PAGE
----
It’s a great feeling to discover an old friend wants to renew your relationship. Go ahead and be the one who takes the first steps to rekindle an old friendship. Use these methods to re-connect with that wonderful friend from your past.

7 Tips to Beat Procrastination

Is procrastination a serious challenge in your life? Admittedly, it can be difficult to do things we don’t want to do.

Even when we know that waiting too long will create a lot of challenges, getting started can still seem impossible. Unfortunately, when procrastinating affects your job-related tasks, it can have a negative impact on your professional career as well.

So how can you kick this annoying tendency to put things off and start getting them done instead?

Try these strategies:

  1. Schedule when you’re going to do it. Make an appointment in your calendar for the day and time you’re going to work on the task. This is far more effective than just leaving everything up in the air until the right moment seems to present itself.
  2. Consider scheduling just enough time to get started. A long, unpleasant task can be very difficult to start. Think, “I’m going to work on this for 20 minutes.” That’s easy enough that you should be able to sit down and get busy. Interestingly, once you get started, you’ll probably spend a lot more than 20 minutes on it. Getting starting is the tough part.
    • Make it as easy to get started as you possibly can.
  3. Break the task into smaller parts. Larger tasks can seem overwhelming. By dividing the task into manageable parts, it will be psychologically easier to tackle the project. It’s easier to do 10 small things than one big thing.
    • For example, once you’ve done five small things, you know that you’ve completedfive things, instead of just starting on the one big thing without deriving any sense of accomplishment. So break that task down into smaller bites.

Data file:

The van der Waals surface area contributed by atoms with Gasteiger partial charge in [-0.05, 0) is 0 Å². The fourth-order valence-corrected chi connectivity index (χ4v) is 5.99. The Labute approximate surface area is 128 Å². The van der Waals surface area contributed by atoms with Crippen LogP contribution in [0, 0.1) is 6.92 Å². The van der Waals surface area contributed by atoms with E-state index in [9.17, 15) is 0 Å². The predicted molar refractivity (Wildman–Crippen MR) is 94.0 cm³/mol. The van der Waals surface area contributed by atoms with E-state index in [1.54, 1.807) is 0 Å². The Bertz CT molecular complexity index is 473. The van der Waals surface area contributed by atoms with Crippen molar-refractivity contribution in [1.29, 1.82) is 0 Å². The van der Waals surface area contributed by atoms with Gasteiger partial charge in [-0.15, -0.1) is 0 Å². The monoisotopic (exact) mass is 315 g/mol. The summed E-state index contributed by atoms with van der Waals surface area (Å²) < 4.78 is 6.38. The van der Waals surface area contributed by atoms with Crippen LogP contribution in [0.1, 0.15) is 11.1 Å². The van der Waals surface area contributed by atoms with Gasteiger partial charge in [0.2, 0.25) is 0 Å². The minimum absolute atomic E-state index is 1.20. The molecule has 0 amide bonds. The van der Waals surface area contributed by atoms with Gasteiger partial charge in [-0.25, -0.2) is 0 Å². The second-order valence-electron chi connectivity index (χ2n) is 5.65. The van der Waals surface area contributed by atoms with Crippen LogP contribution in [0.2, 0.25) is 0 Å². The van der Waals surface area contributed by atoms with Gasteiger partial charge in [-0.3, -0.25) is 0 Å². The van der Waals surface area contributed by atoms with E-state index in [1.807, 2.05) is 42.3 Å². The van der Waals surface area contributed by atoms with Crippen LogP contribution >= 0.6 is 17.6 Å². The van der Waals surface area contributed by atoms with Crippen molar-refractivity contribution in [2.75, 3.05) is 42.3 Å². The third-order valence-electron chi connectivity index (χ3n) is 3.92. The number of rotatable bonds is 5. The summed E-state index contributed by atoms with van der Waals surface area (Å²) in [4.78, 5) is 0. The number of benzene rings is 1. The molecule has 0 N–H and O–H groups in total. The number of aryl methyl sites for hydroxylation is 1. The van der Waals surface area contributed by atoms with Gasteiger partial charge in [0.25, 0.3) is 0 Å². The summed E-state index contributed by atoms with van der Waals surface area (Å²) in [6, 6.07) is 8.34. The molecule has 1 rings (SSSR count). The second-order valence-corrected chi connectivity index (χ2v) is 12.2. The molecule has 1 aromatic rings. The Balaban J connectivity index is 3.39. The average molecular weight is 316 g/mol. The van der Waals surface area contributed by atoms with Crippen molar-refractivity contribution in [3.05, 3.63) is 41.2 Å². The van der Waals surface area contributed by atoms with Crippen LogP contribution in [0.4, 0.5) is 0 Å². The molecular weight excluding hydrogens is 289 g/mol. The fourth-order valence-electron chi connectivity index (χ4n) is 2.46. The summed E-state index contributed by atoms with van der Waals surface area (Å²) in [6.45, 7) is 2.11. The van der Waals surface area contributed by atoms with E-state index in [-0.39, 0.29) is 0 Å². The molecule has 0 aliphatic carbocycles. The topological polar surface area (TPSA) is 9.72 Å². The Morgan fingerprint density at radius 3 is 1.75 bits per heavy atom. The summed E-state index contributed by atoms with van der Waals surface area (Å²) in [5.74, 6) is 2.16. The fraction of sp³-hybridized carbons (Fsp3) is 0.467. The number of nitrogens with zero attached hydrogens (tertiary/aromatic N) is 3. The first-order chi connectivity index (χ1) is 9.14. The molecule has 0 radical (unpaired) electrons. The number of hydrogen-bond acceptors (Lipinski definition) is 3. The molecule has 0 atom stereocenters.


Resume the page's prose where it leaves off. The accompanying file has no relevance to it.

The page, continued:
4. Which part is the most dreaded part? Frequently, there is a small part of the task that is really holding you back. Is it possible to get someone else to take care of that part of the task for you? Can you outsource it? Many times, if someone else handles the part you dread, everything else will fall into place.
  5. Pick the best time to do it. We all have times of the day that we’re better at certain tasks. We have times when we’re better at concentrating, others when we’re more creative, and other times when we have more energy. What’s the proper time for you to tackle the task? Do you need quiet and privacy? Do you need access to certain people?
  6. Get what you need to complete it. Make a list of the tools, supplies, and resources that you’ll need to both begin and complete the task. It’s hard to get started when you know you can’t get finished.
  7. Reward yourself! Give yourself a reward for completing the task. You’ve earned it! It doesn’t have to be anything big, but we all like a little treat now and then. A little additional motivation never hurt anyone.

Imagine how much better your life would be if you could kick the procrastination habit out the door. Unfinished tasks have a profound effect on your sense of well-being and peace of mind. Living with the stress that procrastination can cause isn’t necessary. Start using the tips above and remove the challenge of procrastination from your life. You’ll be so glad you did!